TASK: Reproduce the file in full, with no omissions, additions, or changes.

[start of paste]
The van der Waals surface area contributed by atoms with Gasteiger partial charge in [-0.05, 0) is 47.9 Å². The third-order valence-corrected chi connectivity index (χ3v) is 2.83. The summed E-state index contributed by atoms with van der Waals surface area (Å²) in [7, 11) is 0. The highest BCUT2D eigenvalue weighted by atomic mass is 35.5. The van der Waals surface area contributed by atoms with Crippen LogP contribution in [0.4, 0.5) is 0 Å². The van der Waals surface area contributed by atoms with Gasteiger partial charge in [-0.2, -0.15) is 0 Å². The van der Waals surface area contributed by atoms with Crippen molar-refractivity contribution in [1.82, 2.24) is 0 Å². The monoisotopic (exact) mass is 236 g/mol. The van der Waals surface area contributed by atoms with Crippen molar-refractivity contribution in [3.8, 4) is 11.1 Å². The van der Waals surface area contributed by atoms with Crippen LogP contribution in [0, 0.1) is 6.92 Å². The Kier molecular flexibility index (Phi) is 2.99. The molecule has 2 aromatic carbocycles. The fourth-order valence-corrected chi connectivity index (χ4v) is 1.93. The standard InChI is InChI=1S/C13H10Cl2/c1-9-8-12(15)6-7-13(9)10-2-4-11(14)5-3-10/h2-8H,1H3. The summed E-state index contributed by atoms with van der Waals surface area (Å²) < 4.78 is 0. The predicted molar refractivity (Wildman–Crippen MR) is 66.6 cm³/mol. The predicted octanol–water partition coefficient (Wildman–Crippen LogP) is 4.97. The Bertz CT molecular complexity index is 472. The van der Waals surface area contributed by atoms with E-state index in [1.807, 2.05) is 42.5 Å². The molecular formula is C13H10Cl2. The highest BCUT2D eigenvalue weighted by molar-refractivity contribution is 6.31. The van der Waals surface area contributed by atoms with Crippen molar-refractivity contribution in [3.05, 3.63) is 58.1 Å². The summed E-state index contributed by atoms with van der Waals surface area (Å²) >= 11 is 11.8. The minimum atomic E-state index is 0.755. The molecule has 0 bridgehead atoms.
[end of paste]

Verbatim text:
The van der Waals surface area contributed by atoms with Gasteiger partial charge in [-0.05, 0) is 47.9 Å². The third-order valence-corrected chi connectivity index (χ3v) is 2.83. The summed E-state index contributed by atoms with van der Waals surface area (Å²) in [7, 11) is 0. The highest BCUT2D eigenvalue weighted by atomic mass is 35.5. The van der Waals surface area contributed by atoms with Crippen LogP contribution in [0.4, 0.5) is 0 Å². The van der Waals surface area contributed by atoms with Gasteiger partial charge in [-0.2, -0.15) is 0 Å². The van der Waals surface area contributed by atoms with Crippen molar-refractivity contribution in [1.82, 2.24) is 0 Å². The monoisotopic (exact) mass is 236 g/mol. The van der Waals surface area contributed by atoms with Crippen molar-refractivity contribution in [3.8, 4) is 11.1 Å². The van der Waals surface area contributed by atoms with Crippen LogP contribution in [0, 0.1) is 6.92 Å². The Kier molecular flexibility index (Phi) is 2.99. The molecule has 2 aromatic carbocycles. The fourth-order valence-corrected chi connectivity index (χ4v) is 1.93. The standard InChI is InChI=1S/C13H10Cl2/c1-9-8-12(15)6-7-13(9)10-2-4-11(14)5-3-10/h2-8H,1H3. The summed E-state index contributed by atoms with van der Waals surface area (Å²) < 4.78 is 0. The predicted molar refractivity (Wildman–Crippen MR) is 66.6 cm³/mol. The predicted octanol–water partition coefficient (Wildman–Crippen LogP) is 4.97. The Bertz CT molecular complexity index is 472. The van der Waals surface area contributed by atoms with E-state index in [1.807, 2.05) is 42.5 Å². The molecular formula is C13H10Cl2. The highest BCUT2D eigenvalue weighted by molar-refractivity contribution is 6.31. The van der Waals surface area contributed by atoms with Crippen molar-refractivity contribution in [3.05, 3.63) is 58.1 Å². The summed E-state index contributed by atoms with van der Waals surface area (Å²) >= 11 is 11.8. The minimum atomic E-state index is 0.755. The molecule has 0 bridgehead atoms.